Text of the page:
New to the world of parallel computation. Would it be correct to say that CPU's are actually
thread calculators? My understanding currently: a
process is composed of multiple
threads and a single core on a cpu is capable of executing instructions from 1
thread at a time, sometimes a bit more when taking into account hyper-threading, but essentially it is computing threads. When the CPU, along with all of its cores, are done calculating all of the
threads that belong to a specific
process then that
process would be considered complete.
So like an analogy would be:
A CPU is like a monkey, with N number of mouths (cores). Each mouth is responsable for eating a long chain of bananas (threads) out of wooden crates (processes). We can increase the rate at which some program is finished/emptied, by hooking up more banana chains from it to an empty and waiting core/mouth. A program is called complete if the wooden crate is emptied of all bananas.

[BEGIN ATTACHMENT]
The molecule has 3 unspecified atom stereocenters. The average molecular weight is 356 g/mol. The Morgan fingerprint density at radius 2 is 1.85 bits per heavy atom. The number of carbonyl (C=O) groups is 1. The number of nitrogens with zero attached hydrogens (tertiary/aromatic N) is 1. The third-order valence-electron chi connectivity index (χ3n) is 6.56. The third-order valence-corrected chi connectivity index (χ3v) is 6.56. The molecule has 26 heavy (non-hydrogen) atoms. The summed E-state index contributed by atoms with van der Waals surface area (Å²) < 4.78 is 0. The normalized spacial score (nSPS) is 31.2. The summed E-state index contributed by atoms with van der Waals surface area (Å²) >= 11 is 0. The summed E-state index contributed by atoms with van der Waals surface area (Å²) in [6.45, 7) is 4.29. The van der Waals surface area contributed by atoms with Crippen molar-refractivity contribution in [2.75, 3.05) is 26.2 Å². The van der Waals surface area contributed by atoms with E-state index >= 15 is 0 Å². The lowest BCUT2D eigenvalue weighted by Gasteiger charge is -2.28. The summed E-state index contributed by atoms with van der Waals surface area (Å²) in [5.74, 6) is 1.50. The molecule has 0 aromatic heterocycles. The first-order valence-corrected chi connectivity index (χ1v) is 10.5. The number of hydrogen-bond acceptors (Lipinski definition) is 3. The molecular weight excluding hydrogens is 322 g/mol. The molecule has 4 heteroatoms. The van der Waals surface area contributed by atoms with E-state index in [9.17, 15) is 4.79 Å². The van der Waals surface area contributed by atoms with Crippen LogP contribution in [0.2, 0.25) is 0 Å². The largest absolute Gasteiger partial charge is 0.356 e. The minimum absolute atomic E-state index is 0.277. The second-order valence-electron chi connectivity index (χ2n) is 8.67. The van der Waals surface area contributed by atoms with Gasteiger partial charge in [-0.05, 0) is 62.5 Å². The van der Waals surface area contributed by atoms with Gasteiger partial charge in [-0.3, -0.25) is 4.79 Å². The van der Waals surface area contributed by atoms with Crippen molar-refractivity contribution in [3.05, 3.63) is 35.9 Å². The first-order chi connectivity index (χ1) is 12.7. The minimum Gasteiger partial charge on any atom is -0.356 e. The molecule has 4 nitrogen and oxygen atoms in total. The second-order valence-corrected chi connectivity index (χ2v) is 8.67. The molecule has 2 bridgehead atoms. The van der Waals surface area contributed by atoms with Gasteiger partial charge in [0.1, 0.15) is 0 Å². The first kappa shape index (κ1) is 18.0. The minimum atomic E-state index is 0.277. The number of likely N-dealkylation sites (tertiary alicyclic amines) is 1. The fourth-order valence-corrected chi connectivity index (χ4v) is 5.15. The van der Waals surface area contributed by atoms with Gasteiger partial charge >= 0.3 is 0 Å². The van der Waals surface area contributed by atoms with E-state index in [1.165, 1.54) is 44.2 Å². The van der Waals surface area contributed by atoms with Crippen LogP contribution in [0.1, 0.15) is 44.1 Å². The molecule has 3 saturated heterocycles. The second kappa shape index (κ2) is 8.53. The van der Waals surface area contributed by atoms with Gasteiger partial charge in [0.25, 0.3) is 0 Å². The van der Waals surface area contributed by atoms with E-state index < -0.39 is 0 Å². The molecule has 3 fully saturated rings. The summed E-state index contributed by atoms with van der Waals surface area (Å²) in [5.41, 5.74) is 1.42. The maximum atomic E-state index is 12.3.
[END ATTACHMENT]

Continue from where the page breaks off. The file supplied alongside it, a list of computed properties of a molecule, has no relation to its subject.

Would this interpretation be correct?
also what are some of the practical differences (programming-wise) of what I can/cannot do with spawning new processes vs threads. I always see something along the lines of
processes have their own memory while
threads share it but what do they really mean by that? Like in python, can I just go like
from thread_a import var_something?